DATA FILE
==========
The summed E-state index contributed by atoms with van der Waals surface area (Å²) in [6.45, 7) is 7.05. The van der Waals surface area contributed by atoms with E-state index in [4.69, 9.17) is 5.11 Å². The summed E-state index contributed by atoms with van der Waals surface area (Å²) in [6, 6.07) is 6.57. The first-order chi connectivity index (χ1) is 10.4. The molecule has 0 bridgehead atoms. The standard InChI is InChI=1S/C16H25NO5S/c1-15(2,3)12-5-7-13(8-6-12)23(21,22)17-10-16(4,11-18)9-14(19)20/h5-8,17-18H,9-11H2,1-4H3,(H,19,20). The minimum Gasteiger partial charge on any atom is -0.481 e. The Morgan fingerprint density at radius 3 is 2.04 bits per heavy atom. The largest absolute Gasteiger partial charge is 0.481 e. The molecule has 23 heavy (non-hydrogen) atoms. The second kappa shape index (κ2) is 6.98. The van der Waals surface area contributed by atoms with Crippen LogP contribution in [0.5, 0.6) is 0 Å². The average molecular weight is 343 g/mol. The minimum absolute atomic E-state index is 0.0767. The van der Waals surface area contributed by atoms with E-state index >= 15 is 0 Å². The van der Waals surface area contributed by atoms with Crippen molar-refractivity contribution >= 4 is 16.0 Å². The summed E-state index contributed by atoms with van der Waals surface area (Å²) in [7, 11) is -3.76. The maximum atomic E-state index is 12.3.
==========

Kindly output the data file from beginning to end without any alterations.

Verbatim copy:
The summed E-state index contributed by atoms with van der Waals surface area (Å²) in [6.45, 7) is 7.05. The van der Waals surface area contributed by atoms with E-state index in [4.69, 9.17) is 5.11 Å². The summed E-state index contributed by atoms with van der Waals surface area (Å²) in [6, 6.07) is 6.57. The first-order chi connectivity index (χ1) is 10.4. The molecule has 0 bridgehead atoms. The standard InChI is InChI=1S/C16H25NO5S/c1-15(2,3)12-5-7-13(8-6-12)23(21,22)17-10-16(4,11-18)9-14(19)20/h5-8,17-18H,9-11H2,1-4H3,(H,19,20). The minimum Gasteiger partial charge on any atom is -0.481 e. The Morgan fingerprint density at radius 3 is 2.04 bits per heavy atom. The largest absolute Gasteiger partial charge is 0.481 e. The molecule has 23 heavy (non-hydrogen) atoms. The second kappa shape index (κ2) is 6.98. The van der Waals surface area contributed by atoms with Crippen LogP contribution in [0.5, 0.6) is 0 Å². The average molecular weight is 343 g/mol. The minimum absolute atomic E-state index is 0.0767. The van der Waals surface area contributed by atoms with E-state index >= 15 is 0 Å². The van der Waals surface area contributed by atoms with Crippen molar-refractivity contribution >= 4 is 16.0 Å². The summed E-state index contributed by atoms with van der Waals surface area (Å²) in [7, 11) is -3.76. The maximum atomic E-state index is 12.3.